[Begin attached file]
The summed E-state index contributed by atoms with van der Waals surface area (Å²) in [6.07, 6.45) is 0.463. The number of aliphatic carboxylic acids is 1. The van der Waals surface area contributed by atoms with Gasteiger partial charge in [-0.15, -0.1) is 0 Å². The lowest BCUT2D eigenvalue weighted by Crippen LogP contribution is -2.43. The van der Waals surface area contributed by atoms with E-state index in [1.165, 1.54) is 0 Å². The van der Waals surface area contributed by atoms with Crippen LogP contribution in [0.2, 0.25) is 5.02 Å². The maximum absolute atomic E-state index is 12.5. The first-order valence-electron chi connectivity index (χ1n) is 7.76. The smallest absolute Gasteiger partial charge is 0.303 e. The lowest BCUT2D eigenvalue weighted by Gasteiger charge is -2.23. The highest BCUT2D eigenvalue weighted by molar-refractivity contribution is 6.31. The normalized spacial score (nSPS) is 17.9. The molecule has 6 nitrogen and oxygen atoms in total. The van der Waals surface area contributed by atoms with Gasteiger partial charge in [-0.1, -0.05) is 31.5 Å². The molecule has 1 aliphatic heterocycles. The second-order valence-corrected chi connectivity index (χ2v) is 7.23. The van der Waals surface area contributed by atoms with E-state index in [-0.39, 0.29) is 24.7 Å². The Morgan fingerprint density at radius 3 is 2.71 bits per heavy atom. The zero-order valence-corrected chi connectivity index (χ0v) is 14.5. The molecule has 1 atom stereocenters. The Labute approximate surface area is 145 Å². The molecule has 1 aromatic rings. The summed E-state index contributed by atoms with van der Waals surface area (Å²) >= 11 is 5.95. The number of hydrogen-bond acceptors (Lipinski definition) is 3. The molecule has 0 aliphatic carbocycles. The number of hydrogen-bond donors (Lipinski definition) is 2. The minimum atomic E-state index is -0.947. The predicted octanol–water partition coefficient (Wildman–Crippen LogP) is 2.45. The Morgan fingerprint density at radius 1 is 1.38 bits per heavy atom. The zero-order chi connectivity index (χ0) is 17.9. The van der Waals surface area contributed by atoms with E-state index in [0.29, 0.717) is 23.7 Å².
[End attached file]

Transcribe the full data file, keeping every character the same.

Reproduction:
The summed E-state index contributed by atoms with van der Waals surface area (Å²) in [6.07, 6.45) is 0.463. The number of aliphatic carboxylic acids is 1. The van der Waals surface area contributed by atoms with Gasteiger partial charge in [-0.15, -0.1) is 0 Å². The lowest BCUT2D eigenvalue weighted by Crippen LogP contribution is -2.43. The van der Waals surface area contributed by atoms with E-state index in [1.165, 1.54) is 0 Å². The van der Waals surface area contributed by atoms with Crippen LogP contribution in [0.2, 0.25) is 5.02 Å². The maximum absolute atomic E-state index is 12.5. The first-order valence-electron chi connectivity index (χ1n) is 7.76. The smallest absolute Gasteiger partial charge is 0.303 e. The lowest BCUT2D eigenvalue weighted by Gasteiger charge is -2.23. The highest BCUT2D eigenvalue weighted by molar-refractivity contribution is 6.31. The normalized spacial score (nSPS) is 17.9. The molecule has 6 nitrogen and oxygen atoms in total. The van der Waals surface area contributed by atoms with Gasteiger partial charge in [-0.1, -0.05) is 31.5 Å². The molecule has 1 aliphatic heterocycles. The second-order valence-corrected chi connectivity index (χ2v) is 7.23. The van der Waals surface area contributed by atoms with E-state index in [-0.39, 0.29) is 24.7 Å². The Morgan fingerprint density at radius 3 is 2.71 bits per heavy atom. The zero-order valence-corrected chi connectivity index (χ0v) is 14.5. The molecule has 1 atom stereocenters. The Labute approximate surface area is 145 Å². The molecule has 1 aromatic rings. The summed E-state index contributed by atoms with van der Waals surface area (Å²) >= 11 is 5.95. The number of hydrogen-bond acceptors (Lipinski definition) is 3. The molecule has 0 aliphatic carbocycles. The number of hydrogen-bond donors (Lipinski definition) is 2. The minimum atomic E-state index is -0.947. The predicted octanol–water partition coefficient (Wildman–Crippen LogP) is 2.45. The Morgan fingerprint density at radius 1 is 1.38 bits per heavy atom. The zero-order chi connectivity index (χ0) is 17.9. The van der Waals surface area contributed by atoms with E-state index in [0.29, 0.717) is 23.7 Å².